Lots of posts about Dean here. It's you guys that keep bringing him up.

And it's Dean that gets himself locked up

Last edited by Ape of Good Hope; 2nd March 2013 at 01:48 PM.
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Old 2nd March 2013, 01:31 PM   #276
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Paul

Quote:
I said above that it *IS* common sense to wear seatbelts *AND* responsible

OK, you just don't want stupid irresponsible people to be penalised...
Nope I just don't want responsible people to be penalised

Quote:
But we can keep rifles and shotguns
True ... I was on about "open carry" or whatever they call it over there. Incidents in schools and malls rather than clay pigeon shooting ... I can't even remember who brought up guns :-/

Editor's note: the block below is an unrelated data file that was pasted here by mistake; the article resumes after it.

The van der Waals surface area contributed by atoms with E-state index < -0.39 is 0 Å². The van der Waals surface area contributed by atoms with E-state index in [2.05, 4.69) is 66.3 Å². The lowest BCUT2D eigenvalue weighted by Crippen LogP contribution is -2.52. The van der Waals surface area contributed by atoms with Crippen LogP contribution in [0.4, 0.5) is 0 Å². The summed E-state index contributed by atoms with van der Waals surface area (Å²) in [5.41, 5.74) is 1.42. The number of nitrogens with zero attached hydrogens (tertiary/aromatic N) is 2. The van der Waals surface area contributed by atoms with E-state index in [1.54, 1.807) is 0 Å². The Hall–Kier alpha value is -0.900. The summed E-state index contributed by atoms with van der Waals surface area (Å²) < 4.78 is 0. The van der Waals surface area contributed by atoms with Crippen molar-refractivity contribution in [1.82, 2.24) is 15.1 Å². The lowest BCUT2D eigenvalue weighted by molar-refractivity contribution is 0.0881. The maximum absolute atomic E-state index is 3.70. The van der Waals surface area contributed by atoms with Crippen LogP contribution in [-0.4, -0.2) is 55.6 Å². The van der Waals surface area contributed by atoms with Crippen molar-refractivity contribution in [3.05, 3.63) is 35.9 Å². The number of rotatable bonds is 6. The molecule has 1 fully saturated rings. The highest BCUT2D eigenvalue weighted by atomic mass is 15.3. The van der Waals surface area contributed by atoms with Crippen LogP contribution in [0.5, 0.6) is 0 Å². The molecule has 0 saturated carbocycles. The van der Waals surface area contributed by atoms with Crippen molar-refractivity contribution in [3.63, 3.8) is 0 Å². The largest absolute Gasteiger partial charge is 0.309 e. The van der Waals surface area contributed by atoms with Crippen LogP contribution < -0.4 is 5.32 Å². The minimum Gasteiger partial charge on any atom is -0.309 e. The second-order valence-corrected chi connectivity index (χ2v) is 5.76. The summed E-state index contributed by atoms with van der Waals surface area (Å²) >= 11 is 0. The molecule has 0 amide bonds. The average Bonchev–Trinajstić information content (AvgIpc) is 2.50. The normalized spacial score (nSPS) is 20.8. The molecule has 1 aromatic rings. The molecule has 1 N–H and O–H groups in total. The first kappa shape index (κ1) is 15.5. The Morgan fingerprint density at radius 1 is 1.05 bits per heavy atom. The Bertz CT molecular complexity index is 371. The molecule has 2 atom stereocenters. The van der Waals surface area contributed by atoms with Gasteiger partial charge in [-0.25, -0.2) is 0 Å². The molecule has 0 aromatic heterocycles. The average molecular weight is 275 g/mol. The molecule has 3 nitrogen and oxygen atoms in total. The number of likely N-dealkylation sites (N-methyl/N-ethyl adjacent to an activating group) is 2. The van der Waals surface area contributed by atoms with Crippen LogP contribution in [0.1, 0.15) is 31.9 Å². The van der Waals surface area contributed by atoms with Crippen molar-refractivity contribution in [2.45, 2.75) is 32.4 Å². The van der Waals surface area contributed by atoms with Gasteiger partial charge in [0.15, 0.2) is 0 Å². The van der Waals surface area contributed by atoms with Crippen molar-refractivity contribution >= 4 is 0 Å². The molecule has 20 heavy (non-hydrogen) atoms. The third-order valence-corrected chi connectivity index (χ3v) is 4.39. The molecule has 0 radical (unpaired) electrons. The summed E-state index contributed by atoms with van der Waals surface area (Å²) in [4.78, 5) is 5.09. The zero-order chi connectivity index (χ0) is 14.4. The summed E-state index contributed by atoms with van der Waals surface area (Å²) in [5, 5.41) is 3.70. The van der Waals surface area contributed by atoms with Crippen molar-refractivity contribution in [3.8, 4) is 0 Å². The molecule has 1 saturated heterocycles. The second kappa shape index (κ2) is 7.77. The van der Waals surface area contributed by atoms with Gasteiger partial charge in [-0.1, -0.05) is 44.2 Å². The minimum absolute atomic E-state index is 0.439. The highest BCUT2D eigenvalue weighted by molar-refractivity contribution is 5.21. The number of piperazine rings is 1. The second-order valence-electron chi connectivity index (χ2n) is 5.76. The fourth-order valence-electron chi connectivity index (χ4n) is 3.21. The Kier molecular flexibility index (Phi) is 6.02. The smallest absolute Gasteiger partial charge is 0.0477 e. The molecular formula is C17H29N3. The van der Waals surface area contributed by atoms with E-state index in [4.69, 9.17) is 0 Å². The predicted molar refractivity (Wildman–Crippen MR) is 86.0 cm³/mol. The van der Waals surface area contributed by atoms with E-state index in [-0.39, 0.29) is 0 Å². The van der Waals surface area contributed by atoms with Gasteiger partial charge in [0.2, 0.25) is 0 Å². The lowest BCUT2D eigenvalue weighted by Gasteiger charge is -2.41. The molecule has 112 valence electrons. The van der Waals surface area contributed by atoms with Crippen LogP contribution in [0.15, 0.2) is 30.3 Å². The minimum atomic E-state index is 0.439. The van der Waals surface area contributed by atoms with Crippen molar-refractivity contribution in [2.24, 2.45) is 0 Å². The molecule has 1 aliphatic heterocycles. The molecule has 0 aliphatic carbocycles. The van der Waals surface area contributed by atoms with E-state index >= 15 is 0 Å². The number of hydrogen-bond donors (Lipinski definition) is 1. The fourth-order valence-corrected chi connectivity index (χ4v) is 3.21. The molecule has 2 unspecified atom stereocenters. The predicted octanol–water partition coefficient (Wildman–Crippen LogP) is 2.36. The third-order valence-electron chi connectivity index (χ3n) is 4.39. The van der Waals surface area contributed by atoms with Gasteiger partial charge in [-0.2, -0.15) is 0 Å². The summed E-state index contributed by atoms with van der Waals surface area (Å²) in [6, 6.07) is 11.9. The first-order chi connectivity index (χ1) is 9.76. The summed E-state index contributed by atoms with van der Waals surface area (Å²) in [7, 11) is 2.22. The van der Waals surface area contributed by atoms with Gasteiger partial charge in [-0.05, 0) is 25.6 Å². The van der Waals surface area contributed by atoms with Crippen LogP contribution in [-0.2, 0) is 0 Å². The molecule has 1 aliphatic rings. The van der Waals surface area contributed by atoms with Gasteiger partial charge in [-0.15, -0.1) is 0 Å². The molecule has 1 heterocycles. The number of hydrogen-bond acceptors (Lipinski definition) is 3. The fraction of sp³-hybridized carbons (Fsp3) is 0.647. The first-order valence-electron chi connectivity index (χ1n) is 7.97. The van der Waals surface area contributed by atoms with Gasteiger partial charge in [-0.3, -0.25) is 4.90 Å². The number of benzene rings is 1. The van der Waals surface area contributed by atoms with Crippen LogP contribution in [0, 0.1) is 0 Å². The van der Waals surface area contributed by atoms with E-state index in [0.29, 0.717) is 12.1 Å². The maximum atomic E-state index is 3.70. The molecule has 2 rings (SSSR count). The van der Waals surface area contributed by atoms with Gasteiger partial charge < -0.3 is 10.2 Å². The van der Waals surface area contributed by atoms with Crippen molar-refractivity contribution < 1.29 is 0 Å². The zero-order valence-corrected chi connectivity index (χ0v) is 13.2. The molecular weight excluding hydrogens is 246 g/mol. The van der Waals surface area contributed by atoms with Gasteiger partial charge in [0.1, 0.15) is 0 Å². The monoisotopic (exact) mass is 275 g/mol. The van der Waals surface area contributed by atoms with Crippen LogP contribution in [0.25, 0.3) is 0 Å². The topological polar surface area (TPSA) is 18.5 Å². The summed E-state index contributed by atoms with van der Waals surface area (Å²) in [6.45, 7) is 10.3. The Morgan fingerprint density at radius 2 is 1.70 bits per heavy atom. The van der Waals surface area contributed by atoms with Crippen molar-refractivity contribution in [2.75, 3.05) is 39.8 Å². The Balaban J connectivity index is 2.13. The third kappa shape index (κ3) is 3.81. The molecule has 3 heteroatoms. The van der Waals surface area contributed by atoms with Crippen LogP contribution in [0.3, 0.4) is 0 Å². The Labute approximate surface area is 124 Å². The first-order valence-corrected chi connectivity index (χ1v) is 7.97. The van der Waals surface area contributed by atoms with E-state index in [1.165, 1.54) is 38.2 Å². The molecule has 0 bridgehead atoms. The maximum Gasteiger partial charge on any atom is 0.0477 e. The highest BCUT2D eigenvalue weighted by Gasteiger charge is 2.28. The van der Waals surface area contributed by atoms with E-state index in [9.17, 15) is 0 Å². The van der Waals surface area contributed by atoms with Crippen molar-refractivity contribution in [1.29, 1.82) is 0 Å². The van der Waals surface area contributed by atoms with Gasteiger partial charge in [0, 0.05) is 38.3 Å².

Quote:
It just smacks of adults being treated like children to me

Only the ones who behave like children
Precisely!

Quote:
and the rules being changed at will

If by at will you mean following all required procedures for enacting new legislation.
Nope I'm mostly talking about the lack of transparency and tricks like "Early AM agendas" and other ***** they pull as outlined in the BBC Documentary "Ministry of Truth" ... Well worth a watch if you can find it

Quote:
Obviously teenagers with guns isnt a good idea

That seems like a pretty draconian and sweeping statement.
It wasn't sweeping it was specific to the example of teenagers with guns Arayder used

Quote:
is your implication that adults should be treated like teenagers who get drunk?

Depends, are they behaving like inebriated adolescents?